What are some of the poetic devices used in the poem "Song of the Rain" by Kahlil Gibran?This is the poem :- I am dotted silver threads dropped from heaven By the gods. Nature then takes me, to...

What are some of the poetic devices used in the poem "Song of the Rain" by Kahlil Gibran?

This is the poem :-

I am dotted silver threads dropped from heaven 
By the gods. Nature then takes me, to adorn 
Her fields and valleys.

I am beautiful pearls, plucked from the 
Crown of Ishtar by the daughter of Dawn 
To embellish the gardens.

When I cry the hills laugh; 
When I humble myself the flowers rejoice; 
When I bow, all things are elated.

The field and the cloud are lovers 
And between them I am a messenger of mercy. 
I quench the thirst of one; 
I cure the ailment of the other.

The voice of thunder declares my arrival; 
The rainbow announces my departure. 
I am like earthly life, which begins at 
The feet of the mad elements and ends 
Under the upraised wings of death.

I emerge from the heard of the sea 
Soar with the breeze. When I see a field in 
Need, I descend and embrace the flowers and 
The trees in a million little ways.

I touch gently at the windows with my 
Soft fingers, and my announcement is a 
Welcome song. All can hear, but only 
The sensitive can understand.

The heat in the air gives birth to me, 
But in turn I kill it, 
As woman overcomes man with 
The strength she takes from him.

I am the sigh of the sea; 
The laughter of the field; 
The tears of heaven.

So with love - 
Sighs from the deep sea of affection; 
Laughter from the colorful field of the spirit; 
Tears from the endless heaven of memories.

Expert Answers
jmj616 eNotes educator| Certified Educator

The two most important devices used in Gibran's "Song of the Rain" are metaphor and personification.

The first two stanzas begin, respectively, with the phrases "I am dotted silver threads dropped from heaven," and "I am beautiful pearls."  The poet does not mean this phrases literally; rather he means that the rain is like silver threads from heaven and beautiful pearls.  Such comparisons that do not use the words "like" or "as" are called metaphors.

Gibran also makes extensive use of personification, which means that he speaks about inanimate objects--such as the rain and fields--as if they were human.  Examine, for example, stanza 3:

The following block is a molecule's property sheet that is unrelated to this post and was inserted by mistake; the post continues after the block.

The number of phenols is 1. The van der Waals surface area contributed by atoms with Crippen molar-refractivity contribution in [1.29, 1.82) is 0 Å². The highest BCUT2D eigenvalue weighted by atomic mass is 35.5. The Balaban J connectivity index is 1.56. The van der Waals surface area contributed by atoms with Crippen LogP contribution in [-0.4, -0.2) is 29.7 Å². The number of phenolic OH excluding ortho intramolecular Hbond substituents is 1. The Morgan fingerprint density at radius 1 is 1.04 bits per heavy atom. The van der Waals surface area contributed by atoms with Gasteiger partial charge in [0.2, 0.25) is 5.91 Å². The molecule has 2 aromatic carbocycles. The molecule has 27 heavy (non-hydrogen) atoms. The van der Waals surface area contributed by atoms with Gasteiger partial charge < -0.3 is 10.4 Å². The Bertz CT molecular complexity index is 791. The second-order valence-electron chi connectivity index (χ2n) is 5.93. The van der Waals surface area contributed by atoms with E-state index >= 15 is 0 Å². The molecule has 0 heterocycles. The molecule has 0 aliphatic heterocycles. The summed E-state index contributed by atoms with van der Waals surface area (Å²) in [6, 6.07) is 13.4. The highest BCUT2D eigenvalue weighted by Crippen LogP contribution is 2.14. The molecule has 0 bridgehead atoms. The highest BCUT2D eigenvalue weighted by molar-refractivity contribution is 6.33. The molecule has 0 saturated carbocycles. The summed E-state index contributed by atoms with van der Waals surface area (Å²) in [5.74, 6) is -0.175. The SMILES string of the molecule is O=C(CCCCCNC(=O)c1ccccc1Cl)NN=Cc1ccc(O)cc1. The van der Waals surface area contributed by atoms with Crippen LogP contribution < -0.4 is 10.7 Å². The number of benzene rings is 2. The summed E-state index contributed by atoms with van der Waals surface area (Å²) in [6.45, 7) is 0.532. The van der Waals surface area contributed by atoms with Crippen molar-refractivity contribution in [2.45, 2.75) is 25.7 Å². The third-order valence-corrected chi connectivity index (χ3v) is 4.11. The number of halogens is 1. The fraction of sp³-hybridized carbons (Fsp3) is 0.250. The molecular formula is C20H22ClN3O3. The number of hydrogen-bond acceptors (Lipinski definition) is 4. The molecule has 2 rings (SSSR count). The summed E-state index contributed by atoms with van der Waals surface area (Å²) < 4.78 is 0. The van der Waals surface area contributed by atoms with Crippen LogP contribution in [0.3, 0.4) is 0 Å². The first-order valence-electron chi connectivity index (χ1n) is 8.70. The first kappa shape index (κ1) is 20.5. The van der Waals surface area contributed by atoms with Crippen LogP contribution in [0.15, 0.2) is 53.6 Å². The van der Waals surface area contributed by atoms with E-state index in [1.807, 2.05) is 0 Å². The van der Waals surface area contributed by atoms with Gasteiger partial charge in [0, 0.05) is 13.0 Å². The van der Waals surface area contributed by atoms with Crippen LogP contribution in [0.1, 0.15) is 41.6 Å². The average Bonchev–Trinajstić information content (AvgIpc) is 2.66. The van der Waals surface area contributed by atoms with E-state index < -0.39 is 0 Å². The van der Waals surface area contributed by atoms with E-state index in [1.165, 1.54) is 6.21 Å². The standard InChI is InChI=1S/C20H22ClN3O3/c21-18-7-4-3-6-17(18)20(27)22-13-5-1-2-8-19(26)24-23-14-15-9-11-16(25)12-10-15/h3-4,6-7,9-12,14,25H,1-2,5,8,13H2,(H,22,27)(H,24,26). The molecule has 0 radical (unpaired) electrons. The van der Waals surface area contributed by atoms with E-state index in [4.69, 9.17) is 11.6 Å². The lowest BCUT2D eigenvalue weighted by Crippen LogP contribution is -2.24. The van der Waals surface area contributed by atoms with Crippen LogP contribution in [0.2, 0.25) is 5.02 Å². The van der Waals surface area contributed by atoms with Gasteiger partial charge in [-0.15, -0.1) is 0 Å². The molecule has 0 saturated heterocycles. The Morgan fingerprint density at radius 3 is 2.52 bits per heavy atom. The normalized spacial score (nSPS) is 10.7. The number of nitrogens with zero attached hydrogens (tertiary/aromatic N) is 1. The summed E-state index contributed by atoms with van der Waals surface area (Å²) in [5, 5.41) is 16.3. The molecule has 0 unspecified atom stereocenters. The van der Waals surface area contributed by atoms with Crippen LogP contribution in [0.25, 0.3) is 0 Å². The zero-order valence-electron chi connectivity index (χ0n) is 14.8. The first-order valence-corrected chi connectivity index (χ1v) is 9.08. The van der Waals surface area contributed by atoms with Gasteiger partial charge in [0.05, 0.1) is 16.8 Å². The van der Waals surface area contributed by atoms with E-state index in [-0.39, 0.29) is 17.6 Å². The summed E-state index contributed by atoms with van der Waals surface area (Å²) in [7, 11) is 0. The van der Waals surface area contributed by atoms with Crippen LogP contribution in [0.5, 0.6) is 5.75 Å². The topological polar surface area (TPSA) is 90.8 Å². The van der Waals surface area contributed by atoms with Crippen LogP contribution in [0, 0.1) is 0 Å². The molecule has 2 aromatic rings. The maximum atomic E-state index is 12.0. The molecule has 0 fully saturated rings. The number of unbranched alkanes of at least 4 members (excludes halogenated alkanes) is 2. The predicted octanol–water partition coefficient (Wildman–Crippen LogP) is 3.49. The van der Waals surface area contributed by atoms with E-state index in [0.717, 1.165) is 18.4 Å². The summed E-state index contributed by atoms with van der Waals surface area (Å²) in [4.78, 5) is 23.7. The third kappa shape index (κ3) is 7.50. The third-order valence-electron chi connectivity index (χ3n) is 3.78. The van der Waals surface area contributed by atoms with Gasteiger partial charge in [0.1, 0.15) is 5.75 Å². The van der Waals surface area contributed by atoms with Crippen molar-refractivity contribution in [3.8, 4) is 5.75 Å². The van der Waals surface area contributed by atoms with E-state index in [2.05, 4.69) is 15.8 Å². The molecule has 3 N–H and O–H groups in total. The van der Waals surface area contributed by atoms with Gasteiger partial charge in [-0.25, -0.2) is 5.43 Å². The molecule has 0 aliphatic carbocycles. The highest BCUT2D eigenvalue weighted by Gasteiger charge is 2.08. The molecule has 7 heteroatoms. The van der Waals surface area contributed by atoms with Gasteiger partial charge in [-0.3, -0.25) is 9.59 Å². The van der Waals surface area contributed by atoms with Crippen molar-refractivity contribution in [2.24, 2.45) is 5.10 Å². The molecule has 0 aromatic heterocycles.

When I cry, the hills laugh;

When I humble myself the flowers rejoice;

When I bow, all things are elated.

Stanzas 4-8 also contain many examples of personification.

The poem also contains two similes--comparisons that do use the words "like" or "as."  The rain is "like earthly like," and it "kills" the heat in the air "as woman overcomes man with / The strength she takes from him."

"Song of the Rain" also contains an interesting reference to another work of art; this is known as an allusion.  Stanza 2 reads:

I am beautiful pearls, plucked from the

Crown of Ishtar...

To embellish the gardens.

Ishtar was the ancient Middle Eastern goddess of love and fertility (among other things).  By comparing the rain to "pearls plucked from the Crown of Ishtar," the poet introduces the themes of rain as the great source of plant fertility, and also the theme of rain as a symbol of love.  This second theme--of rain's connection to love--is discussed in stanzas 3, 6, and 7.

 

 

favoritethings eNotes educator| Certified Educator

The field and cloud are personified as lovers, and the rain is compared, via metaphor, to a "messenger of mercy."  The speaker, the rain, says,

The field and the cloud are lovers
And between them I am a messenger of mercy.
I quench the thirst of one;
I cure the ailment of the other.

Personification is when the poet gives human attributes to something nonhuman, and here the field and cloud have been given the abilities to feel love, to be thirsty, and to have ailments.  As a "messenger of mercy," the rain serves both the cloud and field, alleviating the thirst that the field feels and helping the cloud to rid itself of its "ailment," perhaps the burden of carrying so much water.

There is further personification in the lines,

When I see a field in 
Need, I descend and embrace the flowers and
The trees in a million little ways.

These lines ascribe consciousness and intention to the rain, as though it knows where it is most needed and then falls there as if to assist and even love whatever it is on which it falls; the word "embrace" is quite intimate. Furthering this sense of rain's intimacy with the world, it says,

I touch gently at the windows with my
Soft fingers, and my announcement is a 
Welcome song.  

The personification of the rain continues as it acquires "Soft fingers" with which it touches our windows.

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